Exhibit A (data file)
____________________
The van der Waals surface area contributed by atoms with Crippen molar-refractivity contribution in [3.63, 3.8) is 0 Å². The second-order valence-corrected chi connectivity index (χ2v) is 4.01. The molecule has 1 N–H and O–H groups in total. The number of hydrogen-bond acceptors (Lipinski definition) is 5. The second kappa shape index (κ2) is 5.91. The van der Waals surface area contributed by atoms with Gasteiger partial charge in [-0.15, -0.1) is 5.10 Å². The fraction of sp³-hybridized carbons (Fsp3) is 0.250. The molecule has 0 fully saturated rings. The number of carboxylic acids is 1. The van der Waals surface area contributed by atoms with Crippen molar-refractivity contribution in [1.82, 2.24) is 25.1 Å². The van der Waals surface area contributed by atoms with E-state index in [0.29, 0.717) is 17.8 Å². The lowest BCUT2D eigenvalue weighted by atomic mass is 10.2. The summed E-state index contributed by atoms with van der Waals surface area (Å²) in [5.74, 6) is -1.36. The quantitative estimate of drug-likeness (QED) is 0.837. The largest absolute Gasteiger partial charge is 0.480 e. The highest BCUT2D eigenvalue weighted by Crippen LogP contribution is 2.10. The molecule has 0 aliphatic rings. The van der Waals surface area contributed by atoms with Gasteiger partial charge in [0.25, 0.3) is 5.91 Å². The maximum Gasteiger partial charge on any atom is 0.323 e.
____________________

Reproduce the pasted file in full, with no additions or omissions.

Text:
The van der Waals surface area contributed by atoms with Crippen molar-refractivity contribution in [3.63, 3.8) is 0 Å². The second-order valence-corrected chi connectivity index (χ2v) is 4.01. The molecule has 1 N–H and O–H groups in total. The number of hydrogen-bond acceptors (Lipinski definition) is 5. The second kappa shape index (κ2) is 5.91. The van der Waals surface area contributed by atoms with Gasteiger partial charge in [-0.15, -0.1) is 5.10 Å². The fraction of sp³-hybridized carbons (Fsp3) is 0.250. The molecule has 0 fully saturated rings. The number of carboxylic acids is 1. The van der Waals surface area contributed by atoms with Crippen molar-refractivity contribution in [1.82, 2.24) is 25.1 Å². The van der Waals surface area contributed by atoms with E-state index in [0.29, 0.717) is 17.8 Å². The lowest BCUT2D eigenvalue weighted by atomic mass is 10.2. The summed E-state index contributed by atoms with van der Waals surface area (Å²) in [5.74, 6) is -1.36. The quantitative estimate of drug-likeness (QED) is 0.837. The largest absolute Gasteiger partial charge is 0.480 e. The highest BCUT2D eigenvalue weighted by Crippen LogP contribution is 2.10. The molecule has 0 aliphatic rings. The van der Waals surface area contributed by atoms with Gasteiger partial charge in [0.25, 0.3) is 5.91 Å². The maximum Gasteiger partial charge on any atom is 0.323 e.